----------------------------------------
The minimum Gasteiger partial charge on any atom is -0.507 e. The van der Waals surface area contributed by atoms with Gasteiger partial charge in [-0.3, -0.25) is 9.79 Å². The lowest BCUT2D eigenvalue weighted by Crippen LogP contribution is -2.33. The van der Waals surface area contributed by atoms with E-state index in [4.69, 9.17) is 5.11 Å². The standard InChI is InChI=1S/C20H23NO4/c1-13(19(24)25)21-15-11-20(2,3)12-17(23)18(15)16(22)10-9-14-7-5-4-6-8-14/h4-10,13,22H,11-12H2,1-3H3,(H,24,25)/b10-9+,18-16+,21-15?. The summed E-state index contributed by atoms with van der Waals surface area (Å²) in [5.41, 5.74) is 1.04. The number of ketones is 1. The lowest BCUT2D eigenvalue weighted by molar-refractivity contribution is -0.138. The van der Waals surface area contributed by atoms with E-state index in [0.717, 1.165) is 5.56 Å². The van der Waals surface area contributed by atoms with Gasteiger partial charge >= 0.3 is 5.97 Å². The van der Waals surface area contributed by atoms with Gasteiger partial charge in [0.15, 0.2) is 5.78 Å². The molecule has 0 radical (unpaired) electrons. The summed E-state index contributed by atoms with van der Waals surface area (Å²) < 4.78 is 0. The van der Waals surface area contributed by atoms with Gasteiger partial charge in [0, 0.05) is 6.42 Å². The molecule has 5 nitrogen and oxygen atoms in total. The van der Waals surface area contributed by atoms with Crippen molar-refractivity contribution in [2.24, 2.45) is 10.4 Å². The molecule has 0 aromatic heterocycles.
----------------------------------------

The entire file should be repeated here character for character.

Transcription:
The minimum Gasteiger partial charge on any atom is -0.507 e. The van der Waals surface area contributed by atoms with Gasteiger partial charge in [-0.3, -0.25) is 9.79 Å². The lowest BCUT2D eigenvalue weighted by Crippen LogP contribution is -2.33. The van der Waals surface area contributed by atoms with E-state index in [4.69, 9.17) is 5.11 Å². The standard InChI is InChI=1S/C20H23NO4/c1-13(19(24)25)21-15-11-20(2,3)12-17(23)18(15)16(22)10-9-14-7-5-4-6-8-14/h4-10,13,22H,11-12H2,1-3H3,(H,24,25)/b10-9+,18-16+,21-15?. The summed E-state index contributed by atoms with van der Waals surface area (Å²) in [5.41, 5.74) is 1.04. The number of ketones is 1. The lowest BCUT2D eigenvalue weighted by molar-refractivity contribution is -0.138. The van der Waals surface area contributed by atoms with E-state index in [0.717, 1.165) is 5.56 Å². The van der Waals surface area contributed by atoms with Gasteiger partial charge >= 0.3 is 5.97 Å². The van der Waals surface area contributed by atoms with Gasteiger partial charge in [0.15, 0.2) is 5.78 Å². The molecule has 0 radical (unpaired) electrons. The summed E-state index contributed by atoms with van der Waals surface area (Å²) < 4.78 is 0. The van der Waals surface area contributed by atoms with Gasteiger partial charge in [0, 0.05) is 6.42 Å². The molecule has 5 nitrogen and oxygen atoms in total. The van der Waals surface area contributed by atoms with Crippen molar-refractivity contribution in [2.24, 2.45) is 10.4 Å². The molecule has 0 aromatic heterocycles.